I've been working with PostGIS for a while now and I'm able to run queries over huge datasets fairly easy and fast. However, I do have an issue now that I don't know how to solve. I did find some work-arounds, although they mean lower performance, higher execution times and more complex queries.

The objective is very simple: to get all the points within a volume. But, the volume is not a simple extrusion of a polygon, it's rather the difference of a greater volume, minus some smaller volumes here and there.

My first attempt to tackle the problem was inspired by this question, although it didn't work:

  1. Create the master polygon, using a third axis (Z), to use as the base for the volume: ST_Polygon(ST_GeomFromText('LINESTRING(Longs, Lats, Zs...)'), 4326);
  2. Extrude the polygon using the height of the volume, getting a POLYHEDRALSURFACE as a resulting geometry: ST_Extrude(Previous_polygon, x=0, y=0, z=height);
  3. Having a table with the information regarding each master volume and its small volumes to be removed from, I created a new geometry removing all these small volumes from the master volume: ST_3DDifference(Master volume, combination of smaller volumes to be removed);
  4. Query the table with the positions and joining the resulting master volume on 3dpoints.geometry &&& Master_Volume.geometry

As I said, it didn't work because the points were found also outside the master volume. Not sure why, though. I guess I'll try to come back to that option should the following solution be too much of a hassle.

The second attempt I tried was:

  1. Query the table with the positions straightaway, merging the volume as a 2D polygon, and including the filter on the Z axis, something like: ST_Contains(Master_Polygon.geometry, 2dpoints.geometry) AND 2dpoints.Z BETWEEN Master_Polygon.MinZ AND Master_Polygon.MaxZ
  2. Of course, this included all the point within the smaller volumes I didn't want to consider, so then I added the condition to remove those points: ST_Contains(Master_Polygon.geometry, 2dpoints.geometry) AND 2dpoints.Z BETWEEN Master_Polygon.MinZ AND Master_Polygon.MaxZ AND NOT (ST_Contains(Smaller_Polygon.geometry, 2dpoints.geometry) AND 2dpoints.Z BETWEEN Smaller_Polygon.MinZ AND Smaller_Polygon.MaxZ)

And it does work, although only when the smaller volume (polygon) is only one. Should the smaller volumes be more than one, then the condition is not enough as it would create different set of points based on each condition. I.e. all the points within the master volume but not in the smaller volume A would be returned, and all the points within the master volume but not in the smaller volume B, which could then be in A, etc.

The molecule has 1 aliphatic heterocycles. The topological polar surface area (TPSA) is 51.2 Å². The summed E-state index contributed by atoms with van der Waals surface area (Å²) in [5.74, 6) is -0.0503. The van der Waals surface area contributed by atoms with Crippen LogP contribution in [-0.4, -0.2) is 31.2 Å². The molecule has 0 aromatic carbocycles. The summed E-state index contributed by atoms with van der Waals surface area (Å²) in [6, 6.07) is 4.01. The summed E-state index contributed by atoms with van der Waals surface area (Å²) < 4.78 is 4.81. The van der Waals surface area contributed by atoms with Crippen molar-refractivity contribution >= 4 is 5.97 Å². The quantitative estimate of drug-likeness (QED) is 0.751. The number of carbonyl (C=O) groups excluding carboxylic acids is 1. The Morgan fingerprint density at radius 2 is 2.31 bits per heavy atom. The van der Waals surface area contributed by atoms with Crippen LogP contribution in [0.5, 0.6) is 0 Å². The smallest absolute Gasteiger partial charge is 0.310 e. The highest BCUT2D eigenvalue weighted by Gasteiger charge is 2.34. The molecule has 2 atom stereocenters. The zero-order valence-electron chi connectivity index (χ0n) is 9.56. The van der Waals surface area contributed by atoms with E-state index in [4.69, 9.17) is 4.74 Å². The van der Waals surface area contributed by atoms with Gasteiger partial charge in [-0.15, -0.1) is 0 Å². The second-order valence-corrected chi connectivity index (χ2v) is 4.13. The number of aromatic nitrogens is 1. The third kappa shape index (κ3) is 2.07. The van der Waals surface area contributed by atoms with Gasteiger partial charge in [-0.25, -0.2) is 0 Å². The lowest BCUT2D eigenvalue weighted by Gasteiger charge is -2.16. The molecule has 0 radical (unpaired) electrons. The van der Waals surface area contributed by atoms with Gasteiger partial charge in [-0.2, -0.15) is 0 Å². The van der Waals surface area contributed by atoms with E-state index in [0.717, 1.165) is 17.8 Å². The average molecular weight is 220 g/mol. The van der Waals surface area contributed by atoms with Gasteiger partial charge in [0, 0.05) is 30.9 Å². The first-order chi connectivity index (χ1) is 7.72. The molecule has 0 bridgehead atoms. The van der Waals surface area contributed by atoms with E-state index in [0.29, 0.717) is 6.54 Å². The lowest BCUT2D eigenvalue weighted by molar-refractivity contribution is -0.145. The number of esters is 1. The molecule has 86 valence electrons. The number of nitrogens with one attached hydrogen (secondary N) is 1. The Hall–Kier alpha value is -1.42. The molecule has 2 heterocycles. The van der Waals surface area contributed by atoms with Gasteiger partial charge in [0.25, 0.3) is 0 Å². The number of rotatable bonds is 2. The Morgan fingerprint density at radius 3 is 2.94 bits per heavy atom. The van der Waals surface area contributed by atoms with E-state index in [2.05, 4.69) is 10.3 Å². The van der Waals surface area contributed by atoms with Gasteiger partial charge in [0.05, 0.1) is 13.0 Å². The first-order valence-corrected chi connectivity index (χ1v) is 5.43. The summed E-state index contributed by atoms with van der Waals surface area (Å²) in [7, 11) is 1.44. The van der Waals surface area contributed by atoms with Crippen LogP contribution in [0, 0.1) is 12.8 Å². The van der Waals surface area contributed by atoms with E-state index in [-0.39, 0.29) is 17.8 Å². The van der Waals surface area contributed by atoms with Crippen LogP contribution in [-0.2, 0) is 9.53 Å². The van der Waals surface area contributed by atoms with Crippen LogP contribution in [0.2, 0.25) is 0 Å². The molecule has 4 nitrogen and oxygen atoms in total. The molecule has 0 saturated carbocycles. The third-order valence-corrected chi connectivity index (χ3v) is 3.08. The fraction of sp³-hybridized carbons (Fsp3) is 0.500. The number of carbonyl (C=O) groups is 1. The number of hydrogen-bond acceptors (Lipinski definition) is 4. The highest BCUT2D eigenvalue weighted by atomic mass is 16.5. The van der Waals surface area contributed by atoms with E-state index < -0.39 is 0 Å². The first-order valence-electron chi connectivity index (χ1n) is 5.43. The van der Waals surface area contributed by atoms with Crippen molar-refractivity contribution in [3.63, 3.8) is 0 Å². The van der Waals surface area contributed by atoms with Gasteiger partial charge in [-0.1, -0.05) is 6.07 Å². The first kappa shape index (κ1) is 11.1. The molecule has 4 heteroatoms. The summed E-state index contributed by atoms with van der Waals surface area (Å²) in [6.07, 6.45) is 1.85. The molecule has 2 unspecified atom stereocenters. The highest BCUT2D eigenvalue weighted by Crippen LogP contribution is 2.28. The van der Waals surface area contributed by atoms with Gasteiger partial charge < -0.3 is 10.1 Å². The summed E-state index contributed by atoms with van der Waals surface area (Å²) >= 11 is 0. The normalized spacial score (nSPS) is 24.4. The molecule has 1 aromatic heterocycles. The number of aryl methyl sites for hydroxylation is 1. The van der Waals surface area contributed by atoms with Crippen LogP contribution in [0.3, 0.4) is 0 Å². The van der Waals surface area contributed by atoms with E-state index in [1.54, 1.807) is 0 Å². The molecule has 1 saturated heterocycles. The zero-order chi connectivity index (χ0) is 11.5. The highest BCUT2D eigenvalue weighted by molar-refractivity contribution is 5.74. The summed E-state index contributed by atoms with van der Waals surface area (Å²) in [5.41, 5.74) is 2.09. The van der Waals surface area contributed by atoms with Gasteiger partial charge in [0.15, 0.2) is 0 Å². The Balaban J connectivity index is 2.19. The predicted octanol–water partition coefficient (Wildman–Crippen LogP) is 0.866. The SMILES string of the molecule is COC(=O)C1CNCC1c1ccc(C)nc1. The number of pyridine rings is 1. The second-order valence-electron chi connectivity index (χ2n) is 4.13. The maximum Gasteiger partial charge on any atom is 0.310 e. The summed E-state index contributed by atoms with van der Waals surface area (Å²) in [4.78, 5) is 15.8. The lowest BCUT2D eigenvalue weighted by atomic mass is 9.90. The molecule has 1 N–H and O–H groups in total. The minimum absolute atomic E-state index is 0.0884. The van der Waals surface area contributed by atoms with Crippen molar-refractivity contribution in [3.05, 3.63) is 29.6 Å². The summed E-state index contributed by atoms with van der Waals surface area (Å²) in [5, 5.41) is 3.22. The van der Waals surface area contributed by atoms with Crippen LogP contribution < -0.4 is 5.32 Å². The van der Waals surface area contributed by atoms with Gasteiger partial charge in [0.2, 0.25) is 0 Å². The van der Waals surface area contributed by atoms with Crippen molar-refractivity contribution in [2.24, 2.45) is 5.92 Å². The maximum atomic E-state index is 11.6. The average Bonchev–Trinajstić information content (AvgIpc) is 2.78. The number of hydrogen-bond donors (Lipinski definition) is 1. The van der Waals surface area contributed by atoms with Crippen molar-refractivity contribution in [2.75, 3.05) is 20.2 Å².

Is there a way to get all the points in the master volume and add the condition to remove all those points that are in any of the smaller volumes at once?

I apologise for the long post, but it's a rather complex explanation of the issue. I did find a solution, and it's by splitting the master volume into smaller volumes to be then merged after the query, but it's not quite right, especially when I will have to update the geometries and make the master volume to change accordingly automatically.

  • a very naive option would be to count the geometry occurances and select only those that were foumd more than once... – ThingumaBob May 18 '18 at 14:48
  • I have done similar things. I built a line of sight application recently, with extruded trees and buildings. The 3D functions were horrifically slow for the amount of data I was processing, so I went back to 2D to get candidates for intersection, before doing actual 3D calcs on the dumped polyhedral surfaces from the 3D volumes. – John Powell May 18 '18 at 14:51
  • any progress yet? – ThingumaBob May 22 '18 at 14:13

I played around with some test setups a while ago; it seems ST_3DUnion, ST_3DDifference and ST_3DIntersection work on Volumes; you could try sth. like this:

  volume AS (
    SELECT ST_3DDifference(
           ) AS geom
SELECT ST_3DIntersection(vol.geom, pts.geom) AS geom
FROM volume AS vol,
     <points> AS pts

Since the spatial relation filters won´t work, a selective JOIN is impossible; thus this will take damn long and returns GEOMETRYCOLLECTION EMPTY for all non-intersecting points that you then need to filter out.

Just wanted to share; I´m not sure if this is actually going to work, maybe someone would know exactly if and why...

It seems to return correct results with simple test setups like

                    ST_MakeSolid(ST_Extrude(ST_Buffer('POINTZ(0 0 0)'::geometry, 20), 0, 0, 20)),
                    ST_3DUnion(ST_MakeSolid(ST_Extrude(ST_Buffer('POINTZ(0 0 0)'::geometry, 1), 0, 0, 10)),
                               ST_MakeSolid(ST_Extrude(ST_Buffer(ST_GeomFromText('POINTZ(0 0 5)'), 1), 0, 0, 10)))
                'POINTZ(0 0 5)'::geometry     --'POINTZ(2 0 5)'::geometry
       ) AS geom

but that could also just be completely random...

  • 1
    Correct, they work on volumes. The ST_MakeSolid function is significantly underdocumented, imho, in all of this. Sometimes they work on polyhedral surfaces also, it kind of depends what you are expecting back. – John Powell May 18 '18 at 14:47
  • @JohnPowellakaBarça ah nice, thanks, I never made it to larger real life setups with my testing. do you have any more experience with them, or other functions that also work? some drawbacks (apart from being reeeaally slow...)? – ThingumaBob May 18 '18 at 14:52
  • @JohnPowellakaBarça could you speed up the cross join with a &&& filter in WHERE? – ThingumaBob May 18 '18 at 14:54
  • The speed is the main issue. I am still learning how it all fits together, but I have settled on a 2D/3D combo approach. Use 2D to get candidates, and then actual 3D only for those results. – John Powell May 18 '18 at 14:55
  • No idea about &&&, but seems possible. Test away :D. – John Powell May 18 '18 at 14:55

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